The Egyptian Supreme Constitutional Court (SCC) issued a decision, on Thursday, ruling unconstitutional the law of political isolation (the disenfranchisement law), which effectively means that General Ahmed Shafiq stays in the presidential race, and that parliament’s attempt to disqualify him as one of the pillars of the old corrupt despotic regime did not succeed.
This naturally means that we have only one option to defeat the old guard General which is popular isolation, through the ballot box.
Meanwhile, a look at the Egyptian scene reveals that the above decision was announced at the same time with another that rules unconstitutional some articles of parliamentary law, and yet another decision – by the interim Minister of Justice – to grant low-ranking military intelligence and military police officers and noncommissioned officers powers to arrest and detain civilians.
This is effectively a militarization of the State, which in turn means we are embarking on hard and dangerous days; perhaps more dangerous than the last days of Mubarak’s rule.
It also means that all the gains of the revolution for democratic change are being squandered by military coup handing over power to one of the most prominent symbols of the despotic former regime, who affirmed in a well-known and very public statement that the former president is his role model, and that "There has not been any revolution" and pledges to quell peaceful demonstrations using military police forces.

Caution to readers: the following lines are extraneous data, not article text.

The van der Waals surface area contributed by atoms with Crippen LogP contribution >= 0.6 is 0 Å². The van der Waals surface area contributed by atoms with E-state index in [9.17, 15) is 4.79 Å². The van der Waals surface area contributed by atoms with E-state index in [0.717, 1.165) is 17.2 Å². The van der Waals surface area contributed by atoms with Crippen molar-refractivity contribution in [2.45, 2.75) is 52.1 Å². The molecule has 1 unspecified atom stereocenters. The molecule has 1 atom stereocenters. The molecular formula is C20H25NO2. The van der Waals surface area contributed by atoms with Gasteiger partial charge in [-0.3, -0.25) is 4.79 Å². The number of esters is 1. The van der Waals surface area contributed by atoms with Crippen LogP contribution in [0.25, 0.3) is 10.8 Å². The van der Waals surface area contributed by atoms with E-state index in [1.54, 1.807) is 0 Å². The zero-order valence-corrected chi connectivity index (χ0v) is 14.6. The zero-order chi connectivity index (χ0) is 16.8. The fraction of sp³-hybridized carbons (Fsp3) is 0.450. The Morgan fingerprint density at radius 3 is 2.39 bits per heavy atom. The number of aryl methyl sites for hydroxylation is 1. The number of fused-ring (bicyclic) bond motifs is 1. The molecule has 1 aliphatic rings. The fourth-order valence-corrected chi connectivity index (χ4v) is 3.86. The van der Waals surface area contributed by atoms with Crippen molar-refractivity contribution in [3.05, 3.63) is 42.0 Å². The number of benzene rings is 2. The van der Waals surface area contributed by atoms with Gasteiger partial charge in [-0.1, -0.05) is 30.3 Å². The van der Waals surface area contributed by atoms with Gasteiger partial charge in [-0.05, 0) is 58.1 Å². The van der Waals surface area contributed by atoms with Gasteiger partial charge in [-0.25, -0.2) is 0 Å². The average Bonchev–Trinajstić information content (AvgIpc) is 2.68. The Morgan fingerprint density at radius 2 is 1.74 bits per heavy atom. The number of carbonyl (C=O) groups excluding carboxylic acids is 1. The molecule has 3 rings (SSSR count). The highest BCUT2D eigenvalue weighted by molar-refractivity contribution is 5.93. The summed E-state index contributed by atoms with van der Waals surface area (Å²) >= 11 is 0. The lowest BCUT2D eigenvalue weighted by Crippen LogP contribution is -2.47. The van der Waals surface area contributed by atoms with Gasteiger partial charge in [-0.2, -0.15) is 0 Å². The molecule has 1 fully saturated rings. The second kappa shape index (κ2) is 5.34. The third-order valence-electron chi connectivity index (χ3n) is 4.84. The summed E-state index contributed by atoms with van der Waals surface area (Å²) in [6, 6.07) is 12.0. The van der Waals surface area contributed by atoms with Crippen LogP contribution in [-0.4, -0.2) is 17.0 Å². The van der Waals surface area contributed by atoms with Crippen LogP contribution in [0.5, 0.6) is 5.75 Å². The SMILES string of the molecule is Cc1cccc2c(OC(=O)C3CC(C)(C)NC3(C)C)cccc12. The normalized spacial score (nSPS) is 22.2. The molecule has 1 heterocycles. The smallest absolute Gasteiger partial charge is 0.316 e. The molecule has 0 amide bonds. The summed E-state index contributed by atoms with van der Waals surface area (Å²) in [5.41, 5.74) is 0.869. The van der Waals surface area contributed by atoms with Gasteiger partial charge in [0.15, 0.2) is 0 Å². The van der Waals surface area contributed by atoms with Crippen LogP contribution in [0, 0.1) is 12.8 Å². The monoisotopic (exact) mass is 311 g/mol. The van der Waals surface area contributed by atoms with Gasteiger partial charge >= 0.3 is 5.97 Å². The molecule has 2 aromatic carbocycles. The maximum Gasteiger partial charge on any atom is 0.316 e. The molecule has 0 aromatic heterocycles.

This imposes on us a patriotic duty to join hands together to prevent the return of the former regime. This requires that all fifty million voters turn out to cast their ballots in the presidential election, to isolate the representative of the former regime through the ballot box, and to protect the electoral process against fraud attempts.
Moreover, it means there is no room for calls to boycott the election, because that would help revive the defunct regime with all its evil tyranny and repression, which will take brutal revenge against the revolution and the revolutionaries.
No-one should at all be fooled by General Shafiq’s rosy promises. We did try, and we did hear the gentle words of all former regime senior officials, of freedom, democracy and social justice, and yet at the same time we suffered all manner of humiliation, repression, pure terror, oppression, injustice and corruption.
In these dire circumstances, no-one should allow disagreements with the Muslim Brotherhood, or its presidential candidate, to stop them from doing the right thing. The situation is gravely dangerous, and the future is in serious peril. Now, disputes and division would certainly threaten the entire homeland and the people, the revolution and the revolutionaries.
The Muslim Brotherhood
Cairo: June 14, 2012